Curricular Opportunities in the Digital Age

This paper explores how new digital technologies can be used to design curricula that are flexible enough to adapt readily to individual differences. The authors propose that universal design for learning—as the confluence of advances in the neuroscience of human variability and in multimedia technologies—can create an “ecology for learning” which provides rich, diverse, student-centered learning pathways for all students.  

Click here to watch a brief video of an interview with the paper's lead author, David Rose.

About the Project

Students at the Center synthesizes and adapts for practice current research on key components of student-centered approaches to learning that lead to deeper learning outcomes. Our goal is to strengthen the ability of practitioners and policymakers to engage each student in acquiring the skills, knowledge, and expertise needed for success in college, career, and civic life.  The edited volume of Students at the Center research papers Anytime, Anywhere: Student-Centered Learning for Schools and Teachers (2013) is available from Harvard Education Press.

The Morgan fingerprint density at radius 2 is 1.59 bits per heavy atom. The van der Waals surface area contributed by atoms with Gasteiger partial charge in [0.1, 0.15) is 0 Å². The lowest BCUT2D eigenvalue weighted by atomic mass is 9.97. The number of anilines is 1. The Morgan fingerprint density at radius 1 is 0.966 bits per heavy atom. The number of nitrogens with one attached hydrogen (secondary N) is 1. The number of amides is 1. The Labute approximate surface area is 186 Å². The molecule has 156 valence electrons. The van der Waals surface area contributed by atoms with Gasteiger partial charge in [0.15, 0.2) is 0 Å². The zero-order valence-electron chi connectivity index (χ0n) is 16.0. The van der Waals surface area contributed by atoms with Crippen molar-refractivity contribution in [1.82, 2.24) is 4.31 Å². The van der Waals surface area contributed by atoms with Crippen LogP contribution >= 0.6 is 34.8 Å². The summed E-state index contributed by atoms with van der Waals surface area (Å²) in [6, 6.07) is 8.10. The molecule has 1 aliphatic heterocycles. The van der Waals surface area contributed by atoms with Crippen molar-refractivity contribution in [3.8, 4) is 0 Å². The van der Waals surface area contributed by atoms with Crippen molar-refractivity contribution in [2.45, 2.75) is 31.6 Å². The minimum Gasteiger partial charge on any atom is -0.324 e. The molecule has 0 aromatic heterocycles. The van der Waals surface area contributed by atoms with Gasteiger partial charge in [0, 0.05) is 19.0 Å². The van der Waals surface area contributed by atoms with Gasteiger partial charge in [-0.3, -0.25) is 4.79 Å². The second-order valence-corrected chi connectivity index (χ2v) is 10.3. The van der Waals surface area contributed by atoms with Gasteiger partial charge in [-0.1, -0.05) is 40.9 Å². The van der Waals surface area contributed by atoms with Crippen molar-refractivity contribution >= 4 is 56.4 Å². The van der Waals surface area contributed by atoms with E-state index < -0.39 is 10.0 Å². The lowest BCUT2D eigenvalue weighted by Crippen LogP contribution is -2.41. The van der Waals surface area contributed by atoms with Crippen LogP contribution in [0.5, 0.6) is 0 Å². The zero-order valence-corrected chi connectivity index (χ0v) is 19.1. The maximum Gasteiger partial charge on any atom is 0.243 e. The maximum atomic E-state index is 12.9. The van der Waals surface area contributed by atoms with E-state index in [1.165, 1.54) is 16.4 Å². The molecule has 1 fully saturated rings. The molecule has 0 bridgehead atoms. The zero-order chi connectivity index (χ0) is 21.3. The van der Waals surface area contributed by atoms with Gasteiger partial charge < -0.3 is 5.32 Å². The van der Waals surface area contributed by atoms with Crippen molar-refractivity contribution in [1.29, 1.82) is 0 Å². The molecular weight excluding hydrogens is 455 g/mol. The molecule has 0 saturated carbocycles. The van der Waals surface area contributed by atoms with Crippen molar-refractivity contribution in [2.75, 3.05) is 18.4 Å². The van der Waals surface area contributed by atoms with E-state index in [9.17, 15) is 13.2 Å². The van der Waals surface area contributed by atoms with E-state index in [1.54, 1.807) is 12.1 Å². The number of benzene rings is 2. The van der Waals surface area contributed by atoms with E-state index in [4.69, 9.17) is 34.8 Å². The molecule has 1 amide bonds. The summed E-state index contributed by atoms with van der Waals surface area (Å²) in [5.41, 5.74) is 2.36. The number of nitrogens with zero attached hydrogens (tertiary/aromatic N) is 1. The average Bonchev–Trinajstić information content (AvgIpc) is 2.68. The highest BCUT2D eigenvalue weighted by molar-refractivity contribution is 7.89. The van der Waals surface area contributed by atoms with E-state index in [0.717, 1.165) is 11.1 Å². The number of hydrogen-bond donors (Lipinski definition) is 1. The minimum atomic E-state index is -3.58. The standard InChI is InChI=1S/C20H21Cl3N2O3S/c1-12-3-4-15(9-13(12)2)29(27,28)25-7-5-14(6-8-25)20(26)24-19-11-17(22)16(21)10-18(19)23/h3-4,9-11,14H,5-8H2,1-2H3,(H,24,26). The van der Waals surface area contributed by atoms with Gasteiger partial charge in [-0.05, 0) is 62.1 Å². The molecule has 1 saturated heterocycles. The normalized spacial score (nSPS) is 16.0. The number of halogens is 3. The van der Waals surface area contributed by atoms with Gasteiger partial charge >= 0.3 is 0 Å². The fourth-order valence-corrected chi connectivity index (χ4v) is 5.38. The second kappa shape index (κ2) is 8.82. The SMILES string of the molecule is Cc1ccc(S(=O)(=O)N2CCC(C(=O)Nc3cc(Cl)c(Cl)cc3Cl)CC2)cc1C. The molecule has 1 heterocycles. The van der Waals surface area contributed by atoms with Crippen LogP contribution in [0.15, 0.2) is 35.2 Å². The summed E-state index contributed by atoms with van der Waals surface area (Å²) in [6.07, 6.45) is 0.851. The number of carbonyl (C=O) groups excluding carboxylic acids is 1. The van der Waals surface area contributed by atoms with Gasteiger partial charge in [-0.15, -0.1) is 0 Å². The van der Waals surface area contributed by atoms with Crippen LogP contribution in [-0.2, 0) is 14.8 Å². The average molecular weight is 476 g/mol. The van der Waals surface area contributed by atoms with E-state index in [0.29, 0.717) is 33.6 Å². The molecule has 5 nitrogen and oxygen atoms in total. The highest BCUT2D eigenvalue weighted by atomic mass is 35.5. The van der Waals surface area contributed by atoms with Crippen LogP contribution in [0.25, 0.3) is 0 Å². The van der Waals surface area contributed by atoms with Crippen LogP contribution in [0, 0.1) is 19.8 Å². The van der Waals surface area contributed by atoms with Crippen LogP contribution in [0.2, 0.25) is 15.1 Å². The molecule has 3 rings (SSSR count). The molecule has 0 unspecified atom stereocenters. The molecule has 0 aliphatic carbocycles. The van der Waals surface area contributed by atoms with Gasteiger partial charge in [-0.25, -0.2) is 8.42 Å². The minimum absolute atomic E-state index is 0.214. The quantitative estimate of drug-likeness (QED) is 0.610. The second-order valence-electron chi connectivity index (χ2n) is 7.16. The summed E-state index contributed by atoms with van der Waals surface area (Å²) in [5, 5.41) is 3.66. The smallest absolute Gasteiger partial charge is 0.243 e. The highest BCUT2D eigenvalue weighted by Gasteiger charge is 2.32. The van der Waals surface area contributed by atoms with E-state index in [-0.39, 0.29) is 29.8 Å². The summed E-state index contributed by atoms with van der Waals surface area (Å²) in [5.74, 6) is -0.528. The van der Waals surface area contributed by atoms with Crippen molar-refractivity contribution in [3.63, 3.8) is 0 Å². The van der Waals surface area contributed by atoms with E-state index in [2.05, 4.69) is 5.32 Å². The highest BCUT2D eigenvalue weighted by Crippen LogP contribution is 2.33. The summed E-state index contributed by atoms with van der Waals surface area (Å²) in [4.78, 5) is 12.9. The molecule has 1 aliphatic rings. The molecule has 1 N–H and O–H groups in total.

This Jobs for the Future project is supported generously by funds from the Nellie Mae Education Foundation and The William and Flora Hewlett Foundation.